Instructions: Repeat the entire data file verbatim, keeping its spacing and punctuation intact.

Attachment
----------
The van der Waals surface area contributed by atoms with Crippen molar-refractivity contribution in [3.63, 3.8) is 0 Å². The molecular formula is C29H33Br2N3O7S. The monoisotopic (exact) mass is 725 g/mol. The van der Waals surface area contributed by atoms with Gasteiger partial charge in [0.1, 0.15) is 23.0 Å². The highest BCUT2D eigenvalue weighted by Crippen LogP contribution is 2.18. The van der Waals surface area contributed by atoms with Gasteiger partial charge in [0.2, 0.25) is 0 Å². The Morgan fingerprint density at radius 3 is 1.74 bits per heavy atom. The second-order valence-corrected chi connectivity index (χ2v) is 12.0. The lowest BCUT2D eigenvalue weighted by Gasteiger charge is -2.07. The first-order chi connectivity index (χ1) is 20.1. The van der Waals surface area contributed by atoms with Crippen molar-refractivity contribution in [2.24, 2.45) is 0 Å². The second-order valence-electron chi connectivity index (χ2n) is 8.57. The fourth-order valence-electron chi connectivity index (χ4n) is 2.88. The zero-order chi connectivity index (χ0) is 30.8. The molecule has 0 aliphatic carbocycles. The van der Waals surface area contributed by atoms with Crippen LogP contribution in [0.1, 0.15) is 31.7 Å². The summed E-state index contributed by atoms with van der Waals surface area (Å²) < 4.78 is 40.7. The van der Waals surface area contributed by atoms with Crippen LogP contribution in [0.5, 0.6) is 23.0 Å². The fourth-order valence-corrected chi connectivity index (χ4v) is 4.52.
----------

The van der Waals surface area contributed by atoms with Crippen molar-refractivity contribution in [3.63, 3.8) is 0 Å². The molecular formula is C29H33Br2N3O7S. The monoisotopic (exact) mass is 725 g/mol. The van der Waals surface area contributed by atoms with Gasteiger partial charge in [0.1, 0.15) is 23.0 Å². The highest BCUT2D eigenvalue weighted by Crippen LogP contribution is 2.18. The van der Waals surface area contributed by atoms with Gasteiger partial charge in [0.2, 0.25) is 0 Å². The Morgan fingerprint density at radius 3 is 1.74 bits per heavy atom. The second-order valence-corrected chi connectivity index (χ2v) is 12.0. The lowest BCUT2D eigenvalue weighted by Gasteiger charge is -2.07. The first-order chi connectivity index (χ1) is 20.1. The van der Waals surface area contributed by atoms with Crippen molar-refractivity contribution in [2.24, 2.45) is 0 Å². The second-order valence-electron chi connectivity index (χ2n) is 8.57. The fourth-order valence-electron chi connectivity index (χ4n) is 2.88. The zero-order chi connectivity index (χ0) is 30.8. The molecule has 0 aliphatic carbocycles. The van der Waals surface area contributed by atoms with Crippen LogP contribution in [0.1, 0.15) is 31.7 Å². The summed E-state index contributed by atoms with van der Waals surface area (Å²) < 4.78 is 40.7. The van der Waals surface area contributed by atoms with Crippen LogP contribution in [0.5, 0.6) is 23.0 Å². The fourth-order valence-corrected chi connectivity index (χ4v) is 4.52.